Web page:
Jamaica Readies for a Surge in Cruise Tourism

Double call

Minister of Tourism Edmund Bartlett revealed that Jamaica’s tourism sector is poised for continued growth with 1.26 million recorded arrivals in 2023, 48.3 percent above 2022 figures.

“I am pleased to say that the expectation is that the 2024/25 vessel arrivals and passenger count will equal or exceed those in the 2023/24 fiscal year despite the challenges in the sector,” said Bartlett during his opening speech of the 2024-25 Sectoral Debate in Parliament.

“Royal Caribbean  has reaffirmed its commitment to Jamaica and has set a target of maintaining their tally of 400,000 visitors to Falmouth every year. Additionally, Disney Cruise Lines expressed their satisfaction with their current operations in Falmouth and have expressed their willingness to consider Port Royal as a future destination, pending the requisite logistical arrangements,” he added. 

Additionally, Bartlett emphasized discussions with MSC Cruises about a potential larger strategic partnership and infrastructure investments in Jamaica. Negotiations to attract high-end yacht operators are also underway, he added.

Reflecting on Jamaica’s strategic advantages for cruise tourism, Bartlett added: “Our cruise partners also acknowledged the importance of the island’s ability to bunker vessels. Bunkering refers to the process of supplying fuel to ships, and Jamaica is the only Caribbean destination with the capacity to bunker vessels with Liquified Natural Gas.”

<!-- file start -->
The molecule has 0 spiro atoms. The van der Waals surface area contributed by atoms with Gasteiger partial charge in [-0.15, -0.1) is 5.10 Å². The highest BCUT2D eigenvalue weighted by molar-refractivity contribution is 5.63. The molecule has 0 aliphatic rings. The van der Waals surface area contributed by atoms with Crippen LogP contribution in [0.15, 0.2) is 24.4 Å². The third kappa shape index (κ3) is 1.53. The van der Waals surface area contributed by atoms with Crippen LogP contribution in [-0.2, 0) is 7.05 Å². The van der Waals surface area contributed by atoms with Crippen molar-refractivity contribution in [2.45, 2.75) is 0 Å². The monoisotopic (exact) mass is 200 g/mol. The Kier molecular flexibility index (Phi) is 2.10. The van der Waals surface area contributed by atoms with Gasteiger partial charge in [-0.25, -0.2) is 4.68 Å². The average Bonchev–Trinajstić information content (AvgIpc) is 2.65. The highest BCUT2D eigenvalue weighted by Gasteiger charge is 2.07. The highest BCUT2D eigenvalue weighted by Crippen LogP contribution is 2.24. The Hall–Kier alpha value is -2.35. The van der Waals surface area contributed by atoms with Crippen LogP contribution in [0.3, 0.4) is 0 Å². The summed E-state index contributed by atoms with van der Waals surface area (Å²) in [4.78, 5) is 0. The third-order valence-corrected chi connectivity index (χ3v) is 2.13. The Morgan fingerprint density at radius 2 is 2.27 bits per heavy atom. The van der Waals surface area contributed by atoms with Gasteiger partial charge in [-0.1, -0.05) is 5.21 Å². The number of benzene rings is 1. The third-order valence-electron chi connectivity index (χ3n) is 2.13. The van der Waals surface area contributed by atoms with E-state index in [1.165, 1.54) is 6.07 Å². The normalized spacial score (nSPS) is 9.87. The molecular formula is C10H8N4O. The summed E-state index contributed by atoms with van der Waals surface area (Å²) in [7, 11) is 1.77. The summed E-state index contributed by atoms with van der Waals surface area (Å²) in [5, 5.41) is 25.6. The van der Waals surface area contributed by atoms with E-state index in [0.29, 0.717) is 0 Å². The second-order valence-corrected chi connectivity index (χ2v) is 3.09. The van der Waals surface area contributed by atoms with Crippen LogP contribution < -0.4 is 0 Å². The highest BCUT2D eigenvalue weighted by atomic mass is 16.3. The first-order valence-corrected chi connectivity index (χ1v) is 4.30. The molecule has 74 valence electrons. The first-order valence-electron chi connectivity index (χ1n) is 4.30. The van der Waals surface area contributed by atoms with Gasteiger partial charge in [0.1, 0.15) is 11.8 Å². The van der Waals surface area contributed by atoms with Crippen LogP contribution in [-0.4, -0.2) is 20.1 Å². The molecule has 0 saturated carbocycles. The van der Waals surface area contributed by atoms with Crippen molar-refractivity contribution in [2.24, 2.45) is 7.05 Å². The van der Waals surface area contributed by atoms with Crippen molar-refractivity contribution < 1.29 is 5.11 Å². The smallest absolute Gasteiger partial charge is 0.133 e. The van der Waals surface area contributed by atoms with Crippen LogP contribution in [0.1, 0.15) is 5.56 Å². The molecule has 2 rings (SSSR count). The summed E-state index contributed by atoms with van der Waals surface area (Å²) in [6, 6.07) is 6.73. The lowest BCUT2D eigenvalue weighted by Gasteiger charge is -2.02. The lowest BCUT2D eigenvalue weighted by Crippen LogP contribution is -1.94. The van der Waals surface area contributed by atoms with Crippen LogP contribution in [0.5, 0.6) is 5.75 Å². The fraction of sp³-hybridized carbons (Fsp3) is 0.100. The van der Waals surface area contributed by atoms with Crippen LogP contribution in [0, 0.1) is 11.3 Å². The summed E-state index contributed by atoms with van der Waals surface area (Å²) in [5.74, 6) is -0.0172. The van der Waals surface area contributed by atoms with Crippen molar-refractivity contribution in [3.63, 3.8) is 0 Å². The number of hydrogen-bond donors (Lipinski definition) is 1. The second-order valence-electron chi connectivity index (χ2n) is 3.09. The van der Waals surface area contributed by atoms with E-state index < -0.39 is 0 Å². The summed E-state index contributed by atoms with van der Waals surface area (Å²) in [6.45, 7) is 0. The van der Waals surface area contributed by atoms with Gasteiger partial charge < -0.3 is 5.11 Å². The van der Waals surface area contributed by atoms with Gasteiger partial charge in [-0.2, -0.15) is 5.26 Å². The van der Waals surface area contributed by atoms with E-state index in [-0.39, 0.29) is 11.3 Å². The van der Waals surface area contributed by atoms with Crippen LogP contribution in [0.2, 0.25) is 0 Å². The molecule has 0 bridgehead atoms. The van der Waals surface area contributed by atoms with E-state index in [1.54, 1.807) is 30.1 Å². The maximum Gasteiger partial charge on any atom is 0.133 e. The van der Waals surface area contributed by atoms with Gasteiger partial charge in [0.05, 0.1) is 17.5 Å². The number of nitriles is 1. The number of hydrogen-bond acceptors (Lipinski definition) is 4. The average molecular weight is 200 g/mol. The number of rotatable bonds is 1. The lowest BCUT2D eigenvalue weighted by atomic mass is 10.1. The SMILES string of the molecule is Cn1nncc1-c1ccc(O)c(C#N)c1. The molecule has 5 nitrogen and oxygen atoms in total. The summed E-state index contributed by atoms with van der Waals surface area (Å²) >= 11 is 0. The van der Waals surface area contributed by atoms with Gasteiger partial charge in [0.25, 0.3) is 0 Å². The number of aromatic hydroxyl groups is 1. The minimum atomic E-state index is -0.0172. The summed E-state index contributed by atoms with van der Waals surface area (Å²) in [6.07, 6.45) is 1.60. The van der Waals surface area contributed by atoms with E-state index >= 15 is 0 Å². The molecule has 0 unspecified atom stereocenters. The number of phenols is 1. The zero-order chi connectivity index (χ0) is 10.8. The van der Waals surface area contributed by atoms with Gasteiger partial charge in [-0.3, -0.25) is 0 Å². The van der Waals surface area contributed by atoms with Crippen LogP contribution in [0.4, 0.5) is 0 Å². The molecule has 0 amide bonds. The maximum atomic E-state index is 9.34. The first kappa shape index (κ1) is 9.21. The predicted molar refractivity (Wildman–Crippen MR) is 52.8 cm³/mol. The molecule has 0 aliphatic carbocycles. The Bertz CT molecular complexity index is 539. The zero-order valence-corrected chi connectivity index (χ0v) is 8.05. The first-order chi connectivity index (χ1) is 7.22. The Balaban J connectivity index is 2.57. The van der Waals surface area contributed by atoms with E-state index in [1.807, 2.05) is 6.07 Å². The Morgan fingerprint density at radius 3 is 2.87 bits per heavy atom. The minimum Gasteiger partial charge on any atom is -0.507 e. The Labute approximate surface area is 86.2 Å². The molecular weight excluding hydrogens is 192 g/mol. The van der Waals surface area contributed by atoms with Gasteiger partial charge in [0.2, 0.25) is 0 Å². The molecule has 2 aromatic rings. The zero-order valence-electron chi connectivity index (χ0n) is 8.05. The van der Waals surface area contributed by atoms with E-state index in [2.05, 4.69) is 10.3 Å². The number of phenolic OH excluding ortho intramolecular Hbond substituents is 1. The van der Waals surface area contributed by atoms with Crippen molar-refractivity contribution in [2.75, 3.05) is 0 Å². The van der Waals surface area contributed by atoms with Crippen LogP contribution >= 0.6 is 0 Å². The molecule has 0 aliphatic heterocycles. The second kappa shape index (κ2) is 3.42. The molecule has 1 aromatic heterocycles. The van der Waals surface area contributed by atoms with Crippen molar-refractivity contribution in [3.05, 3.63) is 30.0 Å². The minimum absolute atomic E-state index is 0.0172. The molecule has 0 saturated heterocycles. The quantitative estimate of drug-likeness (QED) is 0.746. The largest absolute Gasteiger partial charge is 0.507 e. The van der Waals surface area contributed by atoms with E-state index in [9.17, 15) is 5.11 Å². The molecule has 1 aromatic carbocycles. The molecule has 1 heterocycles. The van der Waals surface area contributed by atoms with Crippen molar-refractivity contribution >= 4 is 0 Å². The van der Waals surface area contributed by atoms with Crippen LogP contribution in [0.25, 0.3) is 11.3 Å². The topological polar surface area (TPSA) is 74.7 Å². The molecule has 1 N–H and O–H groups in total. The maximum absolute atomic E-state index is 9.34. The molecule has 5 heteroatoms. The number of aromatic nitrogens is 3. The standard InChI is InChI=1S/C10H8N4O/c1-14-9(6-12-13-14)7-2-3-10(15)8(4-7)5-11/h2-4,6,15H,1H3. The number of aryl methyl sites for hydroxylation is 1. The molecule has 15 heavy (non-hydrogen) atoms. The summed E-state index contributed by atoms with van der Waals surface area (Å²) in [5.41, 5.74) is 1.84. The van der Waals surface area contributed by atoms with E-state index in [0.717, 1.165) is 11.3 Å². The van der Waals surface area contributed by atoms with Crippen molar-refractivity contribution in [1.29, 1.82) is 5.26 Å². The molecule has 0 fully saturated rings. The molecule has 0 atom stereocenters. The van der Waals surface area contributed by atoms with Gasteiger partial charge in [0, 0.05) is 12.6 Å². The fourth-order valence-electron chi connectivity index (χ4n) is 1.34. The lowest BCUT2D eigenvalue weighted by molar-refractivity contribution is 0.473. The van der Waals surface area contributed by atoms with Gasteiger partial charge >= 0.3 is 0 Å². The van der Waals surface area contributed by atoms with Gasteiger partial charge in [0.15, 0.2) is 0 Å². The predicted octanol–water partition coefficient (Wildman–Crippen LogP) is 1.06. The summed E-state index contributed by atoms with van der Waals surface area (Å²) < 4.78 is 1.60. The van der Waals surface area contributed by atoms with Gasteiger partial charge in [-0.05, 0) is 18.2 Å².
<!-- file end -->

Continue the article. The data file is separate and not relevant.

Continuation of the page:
Bartlett also discussed Jamaica’s homeporting potential and said “Jamaica is also able to serve as a homeporting destination, and we are exploring opportunities to expand the supply of goods and services to the vessels that visit our ports.” 

The tourism minister also addressed the temporary closure of the main berth in Ocho Rios due to weather damage earlier this year.

“Vessels originally scheduled to dock at the main terminal have been rescheduled to Reynolds Pier. Fortunately, investments were made to improve cruise handling capabilities at Reynolds Pier, allowing Ocho Rios to retain a significant portion of its cruise calls and passengers. All the other vessels not booked into the Reynolds Pier have been rebooked to berths in Falmouth and Montego Bay.” 


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